Meets at 9:00 pm Wednesday nights in Anderson 208
Description of Project:
Tufts Engineers Without Borders El Salvador is working with Porvenir, a community of about 120 people in La Libertad, to increase the quantity of available water. Currently, the potable water supply in Porvenir comes from spring boxes, a shallow well, and rainwater harvesting. This system has inadequate dry season flows, requires community members to walk long distances to collect water, and is vulnerable to bacterial contamination. EWB-Tufts, in partnership with a local NGO and the Porvenir Association for Community Development, is proposing improvements to the existing components and developing designs for additional components that will increase the capacity, convenience and safety of the potable water system. EWB Tufts is currently focusing on a spring box known as Domingo’s spring box, located at the edge of the river. There is a significant leak from the same spring source coming out of a rock to the left of the existing spring box. The group is currently working on designs to capture this water, since flow rate calculations indicate that it could at least double the community’s water supply.
Winter 2009: EWB-Tufts was introduced to the community by the NGO Epilogos Charities to answer a need for improved potable water infrastructure. The initial assessment included a characterization of the existing water sources, a preliminary health survey, and a topographic survey. During weekly meetings at Tufts, members of the El Salvador EWB group presented research to each other about the merits of different proposals for system improvements. It was decided that a professionally-drilled well would be the best option for providing clean water throughout the year.
Summer 2009: EWB-Tufts visited Porvenir again and continued the assessment. We met with civil engineer from a Salvadoran well-drilling company to discuss the feasibility and costs associated with drilling a well. We received advice on the proper organization of a community to develop a water system by ACUA, a Salvadoran water development NGO. EWB-Tufts performed research on the property rights of the residents of Porvenir and learned about “Green Zones” where public water supplies can be placed. Through the example of a nearby community with a failed well that was recently installed by an American organization, we learned of the consequences of inadequate support for local water system operators.
Spring 2010: In March another Tufts team traveled to Porvenir to assess viable options for improving water quality and quantity, to complete health surveys, and to further develop a relationship with and an understanding of the community. During this trip, water from each drinking source (two spring-boxes and a well), as well as from some household storage containers, were tested for contamination. Additionally, the team gathered information of Porvenir’s past experience with water distribution and assessed for the technical and geographic viability of future water distribution and filtration options. Some viable options seem to be a piping system from an existing water source to a central location and the creation of a new spring box along the river bank. The team also formed relationships with a large landowner of Porvenir, who is hoping to work with Tufts EWB to increase living standards in the community, and the owner of a local hardware store, who helped us to understand which construction materials were available locally. He also pledged to work with us in the future should we need construction advice. Also, surveys were completed at each household in order to gather information of community members’ health, access to healthcare, water use, sanitary habits, and economic status. Additionally, community meetings were held to discuss the priorities of Porvenir and their expectations of a relationship with Tufts. They communicated to the team that they would be grateful for and willing to work on any project that is decided upon, and that they were excited for future work. The travel team left El Salvador with the resources, contacts, and information that would help in determining the path of the project. Since, the entire group has decided upon short-, mid-, and long-term goals for our project, and is excited to continue on.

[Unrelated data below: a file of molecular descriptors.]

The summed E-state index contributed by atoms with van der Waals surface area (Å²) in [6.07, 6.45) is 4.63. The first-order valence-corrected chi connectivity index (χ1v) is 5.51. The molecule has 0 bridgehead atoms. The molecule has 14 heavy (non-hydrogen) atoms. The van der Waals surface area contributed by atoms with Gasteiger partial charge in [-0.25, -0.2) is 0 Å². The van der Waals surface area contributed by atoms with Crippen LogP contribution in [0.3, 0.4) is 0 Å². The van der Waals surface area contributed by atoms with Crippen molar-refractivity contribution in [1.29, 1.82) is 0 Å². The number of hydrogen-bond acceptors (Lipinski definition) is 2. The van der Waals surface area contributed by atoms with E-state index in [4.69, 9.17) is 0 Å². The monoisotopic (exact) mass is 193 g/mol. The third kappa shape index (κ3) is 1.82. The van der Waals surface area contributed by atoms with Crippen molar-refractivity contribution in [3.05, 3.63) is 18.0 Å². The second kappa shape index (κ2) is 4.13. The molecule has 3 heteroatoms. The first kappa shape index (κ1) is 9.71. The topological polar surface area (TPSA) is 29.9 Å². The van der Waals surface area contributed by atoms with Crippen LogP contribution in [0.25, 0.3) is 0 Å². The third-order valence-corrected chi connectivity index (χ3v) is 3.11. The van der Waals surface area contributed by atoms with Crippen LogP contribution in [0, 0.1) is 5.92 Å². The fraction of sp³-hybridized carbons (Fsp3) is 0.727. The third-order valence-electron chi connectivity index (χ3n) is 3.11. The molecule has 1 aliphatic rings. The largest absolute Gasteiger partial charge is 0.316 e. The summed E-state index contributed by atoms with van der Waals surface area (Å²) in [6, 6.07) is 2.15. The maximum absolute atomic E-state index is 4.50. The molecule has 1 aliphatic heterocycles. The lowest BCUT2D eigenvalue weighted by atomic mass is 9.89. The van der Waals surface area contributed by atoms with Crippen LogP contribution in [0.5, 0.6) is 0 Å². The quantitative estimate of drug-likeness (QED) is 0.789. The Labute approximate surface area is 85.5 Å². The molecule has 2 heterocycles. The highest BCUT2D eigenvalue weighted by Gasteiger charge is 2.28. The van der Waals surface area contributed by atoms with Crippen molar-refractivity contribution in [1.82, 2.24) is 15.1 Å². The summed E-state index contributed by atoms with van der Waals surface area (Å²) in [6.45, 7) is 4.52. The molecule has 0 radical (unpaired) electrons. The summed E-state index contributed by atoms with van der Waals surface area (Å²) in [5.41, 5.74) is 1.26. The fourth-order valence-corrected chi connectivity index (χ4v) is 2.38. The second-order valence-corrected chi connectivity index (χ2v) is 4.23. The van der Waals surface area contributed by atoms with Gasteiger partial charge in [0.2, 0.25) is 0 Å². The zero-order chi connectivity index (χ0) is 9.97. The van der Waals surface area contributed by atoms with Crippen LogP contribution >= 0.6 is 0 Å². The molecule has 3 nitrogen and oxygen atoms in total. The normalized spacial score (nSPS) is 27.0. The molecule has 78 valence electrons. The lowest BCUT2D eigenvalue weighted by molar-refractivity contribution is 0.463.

Fall 2011: The El Salvador group is excited to work with its new and returning members this fall. We’re currently preparing for our January 2012 implementation trip. We’re planning on constructing a new storage tank to which we can pipe excess water from the existing spring box. This is a great project for our group, as it allows all of our group members to contribute with their particular skills and backgrounds.
Winter 2012: In January, 2012 a Tufts team visited Porvenir to conduct a detailed assessment of the various options. They did extensive flow rate testing on a leak they found near Domingo’s spring box, and determined the flow to be approximately 3000 liters per day. They also did land surveying, soil testing, force calculations, and community surveys of water needs in order to have all necessary data to dive into the design phase of the project. The Tufts team held several meetings with community members, including a Women’s Workshop and a Kid’s Camp. They also reinforced their positive relationship with Mike and Suzy from EPILOGOS, the NGO that EWB-Tufts works with. The team also visited several other communities to get a sense of possible direction the project could go after completing their work in Porvenir.
Click here to read our travel blog from our January 2012 Assessment Trip:
For more detailed information about each of our trips, including health survey results, water quality results, and construction diagrams and calculations, please feel free to download any of our trip reports.